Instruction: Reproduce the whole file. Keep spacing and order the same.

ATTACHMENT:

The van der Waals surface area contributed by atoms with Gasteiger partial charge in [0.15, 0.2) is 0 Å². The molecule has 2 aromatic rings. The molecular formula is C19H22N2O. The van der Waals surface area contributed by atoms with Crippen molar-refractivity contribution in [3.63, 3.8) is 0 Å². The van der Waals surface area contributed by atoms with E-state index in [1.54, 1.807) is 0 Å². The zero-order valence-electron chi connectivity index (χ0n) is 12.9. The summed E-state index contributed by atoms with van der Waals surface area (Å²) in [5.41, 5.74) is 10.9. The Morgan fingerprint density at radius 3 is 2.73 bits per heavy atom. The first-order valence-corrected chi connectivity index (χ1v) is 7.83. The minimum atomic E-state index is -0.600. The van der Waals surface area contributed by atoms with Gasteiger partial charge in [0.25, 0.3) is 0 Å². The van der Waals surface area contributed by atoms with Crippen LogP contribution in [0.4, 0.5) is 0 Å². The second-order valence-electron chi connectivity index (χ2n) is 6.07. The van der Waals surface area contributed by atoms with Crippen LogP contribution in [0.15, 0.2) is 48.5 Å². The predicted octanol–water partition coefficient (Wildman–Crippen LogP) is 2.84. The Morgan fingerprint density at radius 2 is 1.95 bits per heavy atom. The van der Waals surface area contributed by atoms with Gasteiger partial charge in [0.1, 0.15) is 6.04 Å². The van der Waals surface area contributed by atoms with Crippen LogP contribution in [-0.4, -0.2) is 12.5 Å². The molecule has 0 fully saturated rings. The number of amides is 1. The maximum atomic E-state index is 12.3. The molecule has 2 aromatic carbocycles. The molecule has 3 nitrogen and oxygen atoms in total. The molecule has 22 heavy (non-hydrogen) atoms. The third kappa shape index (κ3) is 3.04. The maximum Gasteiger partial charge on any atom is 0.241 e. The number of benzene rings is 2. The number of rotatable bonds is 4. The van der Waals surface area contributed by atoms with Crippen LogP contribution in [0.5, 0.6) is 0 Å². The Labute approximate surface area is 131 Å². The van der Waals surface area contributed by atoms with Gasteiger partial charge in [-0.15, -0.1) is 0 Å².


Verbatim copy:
The van der Waals surface area contributed by atoms with Gasteiger partial charge in [0.15, 0.2) is 0 Å². The molecule has 2 aromatic rings. The molecular formula is C19H22N2O. The van der Waals surface area contributed by atoms with Crippen molar-refractivity contribution in [3.63, 3.8) is 0 Å². The van der Waals surface area contributed by atoms with E-state index in [1.54, 1.807) is 0 Å². The zero-order valence-electron chi connectivity index (χ0n) is 12.9. The summed E-state index contributed by atoms with van der Waals surface area (Å²) in [5.41, 5.74) is 10.9. The Morgan fingerprint density at radius 3 is 2.73 bits per heavy atom. The first-order valence-corrected chi connectivity index (χ1v) is 7.83. The minimum atomic E-state index is -0.600. The van der Waals surface area contributed by atoms with Gasteiger partial charge in [0.25, 0.3) is 0 Å². The van der Waals surface area contributed by atoms with Crippen LogP contribution in [0.4, 0.5) is 0 Å². The second-order valence-electron chi connectivity index (χ2n) is 6.07. The van der Waals surface area contributed by atoms with Crippen LogP contribution in [0.15, 0.2) is 48.5 Å². The predicted octanol–water partition coefficient (Wildman–Crippen LogP) is 2.84. The Morgan fingerprint density at radius 2 is 1.95 bits per heavy atom. The van der Waals surface area contributed by atoms with Gasteiger partial charge in [0.1, 0.15) is 6.04 Å². The van der Waals surface area contributed by atoms with Crippen LogP contribution in [-0.4, -0.2) is 12.5 Å². The molecule has 0 fully saturated rings. The number of amides is 1. The maximum atomic E-state index is 12.3. The molecule has 2 aromatic carbocycles. The molecule has 3 nitrogen and oxygen atoms in total. The molecule has 22 heavy (non-hydrogen) atoms. The third kappa shape index (κ3) is 3.04. The maximum Gasteiger partial charge on any atom is 0.241 e. The number of benzene rings is 2. The number of rotatable bonds is 4. The van der Waals surface area contributed by atoms with Crippen LogP contribution in [0.5, 0.6) is 0 Å². The Labute approximate surface area is 131 Å². The van der Waals surface area contributed by atoms with Gasteiger partial charge in [-0.15, -0.1) is 0 Å².